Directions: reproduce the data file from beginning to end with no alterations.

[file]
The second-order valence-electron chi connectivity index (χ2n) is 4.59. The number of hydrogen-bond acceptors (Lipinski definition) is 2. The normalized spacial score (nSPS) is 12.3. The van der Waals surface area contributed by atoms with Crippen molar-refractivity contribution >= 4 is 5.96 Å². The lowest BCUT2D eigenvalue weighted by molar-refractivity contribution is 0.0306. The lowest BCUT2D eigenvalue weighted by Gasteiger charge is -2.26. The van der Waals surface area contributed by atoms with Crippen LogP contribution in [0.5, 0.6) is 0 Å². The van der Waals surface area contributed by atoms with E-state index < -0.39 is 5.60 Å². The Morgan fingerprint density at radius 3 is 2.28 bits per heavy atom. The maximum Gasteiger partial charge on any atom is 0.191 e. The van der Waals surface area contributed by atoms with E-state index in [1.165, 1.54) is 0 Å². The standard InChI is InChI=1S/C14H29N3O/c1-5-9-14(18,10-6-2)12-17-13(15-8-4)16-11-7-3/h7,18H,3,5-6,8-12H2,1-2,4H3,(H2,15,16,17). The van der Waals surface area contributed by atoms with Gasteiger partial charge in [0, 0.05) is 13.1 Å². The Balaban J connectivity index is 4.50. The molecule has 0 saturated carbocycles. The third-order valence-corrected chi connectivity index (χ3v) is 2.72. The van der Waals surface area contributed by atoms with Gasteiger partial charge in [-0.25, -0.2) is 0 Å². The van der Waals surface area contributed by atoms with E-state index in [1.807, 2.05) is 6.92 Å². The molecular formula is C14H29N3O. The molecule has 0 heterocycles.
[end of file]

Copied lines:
The second-order valence-electron chi connectivity index (χ2n) is 4.59. The number of hydrogen-bond acceptors (Lipinski definition) is 2. The normalized spacial score (nSPS) is 12.3. The van der Waals surface area contributed by atoms with Crippen molar-refractivity contribution >= 4 is 5.96 Å². The lowest BCUT2D eigenvalue weighted by molar-refractivity contribution is 0.0306. The lowest BCUT2D eigenvalue weighted by Gasteiger charge is -2.26. The van der Waals surface area contributed by atoms with Crippen LogP contribution in [0.5, 0.6) is 0 Å². The van der Waals surface area contributed by atoms with E-state index < -0.39 is 5.60 Å². The Morgan fingerprint density at radius 3 is 2.28 bits per heavy atom. The maximum Gasteiger partial charge on any atom is 0.191 e. The van der Waals surface area contributed by atoms with E-state index in [1.165, 1.54) is 0 Å². The standard InChI is InChI=1S/C14H29N3O/c1-5-9-14(18,10-6-2)12-17-13(15-8-4)16-11-7-3/h7,18H,3,5-6,8-12H2,1-2,4H3,(H2,15,16,17). The van der Waals surface area contributed by atoms with Gasteiger partial charge in [0, 0.05) is 13.1 Å². The Balaban J connectivity index is 4.50. The molecule has 0 saturated carbocycles. The third-order valence-corrected chi connectivity index (χ3v) is 2.72. The van der Waals surface area contributed by atoms with Gasteiger partial charge in [-0.25, -0.2) is 0 Å². The van der Waals surface area contributed by atoms with E-state index in [1.807, 2.05) is 6.92 Å². The molecular formula is C14H29N3O. The molecule has 0 heterocycles.